In August 2020, the New South Wales Ombudsman (NSW Ombudsman) published a report that set out the findings and recommendations of its investigation into actions taken by SafeWork NSW inspectors in relation to Blue Mountains City Council (BMCC) workplaces.
The investigation was started after a complaint by BMCC in 2018, in which it alleged wrong administrative conduct by SafeWork NSW when it took various compliance actions under the Work Health and Safety Act 2011, in relation to BMCC’s asbestos management practices.
SafeWork NSW issued a response to the report on 15 September, in which it accepted all 11 recommendations set out and apologised, as its compliance activity and some of its processes were not up to the standard expected of a best practice regulator.
NSW Ombudsman August report
NSW Ombudsman Michael Barnes tabled the investigation into SafeWork NSW in parliament on 21 August 2020. In his tabling letter, the NSW Ombudsman noted that workers, employers and the community rely on SafeWork NSW to make enforcement decisions and actions that are based on professional expertise, evidence and relevant standards. The NSW Ombudsman stated that his investigation had identified a number of occasions where SafeWork NSW’s compliance notices were issued contrary to law.
The investigation found that SafeWork NSW inspectors issued notices without holding the reasonable belief that is required under legislation, instead issuing notices because they were directed to do so. The investigation also found some cases where the council was required by SafeWork NSW to take action that was not justified by legislative guidelines and relevant industry standards. The impact of SafeWork NSW’s conduct in the cases identified in the report imposed significant financial costs on BMCC and therefore indirectly on its ratepayers.
In its report, the NSW Ombudsman recommended that SafeWork NSW apologise to the council and provide compensation for the undue expenses caused by its actions. The NSW Ombudsman had previously noted that the work undertaken by Heads of Asbestos Coordination Authorities in implementing the State-Wide Asbestos Plan has resulted in NSW being recognised as having a best practice approach to managing asbestos. Findings and recommendations in the NSW Ombudsman report identified areas where SafeWork NSW can improve its performance as a regulator.
The report is available here.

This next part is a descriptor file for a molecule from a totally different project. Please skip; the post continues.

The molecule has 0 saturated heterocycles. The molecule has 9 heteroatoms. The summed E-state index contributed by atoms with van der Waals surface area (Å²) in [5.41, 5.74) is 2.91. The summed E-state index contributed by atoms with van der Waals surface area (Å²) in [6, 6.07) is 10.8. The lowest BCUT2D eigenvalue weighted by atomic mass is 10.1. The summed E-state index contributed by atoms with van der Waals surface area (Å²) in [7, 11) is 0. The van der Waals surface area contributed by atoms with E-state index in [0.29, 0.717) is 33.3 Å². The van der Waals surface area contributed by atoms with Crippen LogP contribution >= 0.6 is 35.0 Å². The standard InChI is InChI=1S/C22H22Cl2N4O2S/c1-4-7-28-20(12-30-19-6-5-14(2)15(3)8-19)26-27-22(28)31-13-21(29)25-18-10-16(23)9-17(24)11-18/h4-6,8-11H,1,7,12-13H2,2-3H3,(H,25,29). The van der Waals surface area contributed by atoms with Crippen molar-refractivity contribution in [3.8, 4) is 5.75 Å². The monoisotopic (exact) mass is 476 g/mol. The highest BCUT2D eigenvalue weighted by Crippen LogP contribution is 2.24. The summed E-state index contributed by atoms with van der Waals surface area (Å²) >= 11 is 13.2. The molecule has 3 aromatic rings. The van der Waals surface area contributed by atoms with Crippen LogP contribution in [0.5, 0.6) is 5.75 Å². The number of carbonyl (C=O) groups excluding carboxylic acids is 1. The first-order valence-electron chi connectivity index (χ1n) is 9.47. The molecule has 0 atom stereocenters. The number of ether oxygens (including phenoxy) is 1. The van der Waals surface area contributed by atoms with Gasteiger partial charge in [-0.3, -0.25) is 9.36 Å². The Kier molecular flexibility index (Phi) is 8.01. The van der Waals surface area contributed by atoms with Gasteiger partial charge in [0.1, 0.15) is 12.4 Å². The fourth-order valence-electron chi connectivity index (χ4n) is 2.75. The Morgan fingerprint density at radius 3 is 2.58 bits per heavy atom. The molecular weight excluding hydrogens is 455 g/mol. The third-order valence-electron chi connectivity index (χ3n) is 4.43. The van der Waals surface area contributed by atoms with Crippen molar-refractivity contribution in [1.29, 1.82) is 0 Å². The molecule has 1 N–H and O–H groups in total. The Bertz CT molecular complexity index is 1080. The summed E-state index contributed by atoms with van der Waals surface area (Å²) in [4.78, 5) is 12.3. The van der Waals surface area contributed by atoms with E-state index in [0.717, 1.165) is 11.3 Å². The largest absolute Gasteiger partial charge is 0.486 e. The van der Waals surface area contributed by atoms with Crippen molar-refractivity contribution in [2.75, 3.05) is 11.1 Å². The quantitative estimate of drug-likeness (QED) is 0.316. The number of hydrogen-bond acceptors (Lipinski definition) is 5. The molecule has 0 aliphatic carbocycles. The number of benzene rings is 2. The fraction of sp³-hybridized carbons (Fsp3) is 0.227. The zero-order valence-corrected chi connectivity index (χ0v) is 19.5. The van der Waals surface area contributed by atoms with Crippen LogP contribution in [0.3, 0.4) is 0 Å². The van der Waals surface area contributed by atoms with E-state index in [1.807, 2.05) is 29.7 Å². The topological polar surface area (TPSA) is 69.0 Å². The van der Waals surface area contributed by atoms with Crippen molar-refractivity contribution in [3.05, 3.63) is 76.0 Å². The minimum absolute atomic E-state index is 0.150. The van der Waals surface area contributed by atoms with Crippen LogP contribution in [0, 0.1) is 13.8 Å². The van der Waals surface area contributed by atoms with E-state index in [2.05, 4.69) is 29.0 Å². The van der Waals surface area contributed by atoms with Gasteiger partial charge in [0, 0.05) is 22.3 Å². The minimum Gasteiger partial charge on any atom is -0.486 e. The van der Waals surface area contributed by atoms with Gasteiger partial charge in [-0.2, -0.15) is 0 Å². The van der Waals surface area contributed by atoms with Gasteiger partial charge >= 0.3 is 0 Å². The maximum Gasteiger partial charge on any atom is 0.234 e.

SafeWork NSW September response
In its September response, SafeWork NSW acknowledged the findings of the report and accepted all 11 recommendations, under sections 26 and 31 of the Ombudsman Act 1974. SafeWork NSW also acknowledged in its response the substantial work done by BMCC to manage asbestos safety in its workplaces, and stated that it will continue to work with the council, to pursue a collaborative working relationship. SafeWork NSW outlined in its response the processes underway to implement the NSW Ombudsman’s recommendations.
SafeWork NSW has introduced an Inspector Practice Note with supporting policies and procedures on the operation of section 62 of the Act, in place from September 2020. This Note seeks to provide targeted guidance for all inspectors for this priority area. SafeWork NSW has also developed enhanced training programs to ensure there are clear policies and training provided to all inspectors and management who hold inspector authorities. The program will build and enhance inspectorate capability and enable exemplary regulatory services by planning, designing, developing and delivering an end-to-end program for inspectors. A specific training program for section 162 commenced on 21 September, with completion expected by December 2020.
SafeWork NSW is also developing a quality assurance program to ensure consistency in its regulatory processes, with a view to implementation across all operational areas of SafeWork NSW by mid-2021. A Business Intelligence Improvement Program will also provide inspectors access to improved data and guidance materials in the field via their mobile devices. Further, SafeWork NSW is reviewing its existing guidance material, to address the matters raised in the recommendations and the report. The review and updates of existing guidance are expected to be completed by mid-2021, with the development of Conflict of Interest Strategic Plans to be completed by December 2020.
Regarding the NSW Ombudsman’s recommendations for regulatory reform, SafeWork NSW has noted that the Work Health and Safety Act 2011 (NSW) is part of a national model law regime. As such a proposal to amend section 162 of the model law will be listed for consideration at the next national meeting of Work Health and Safety Ministers.
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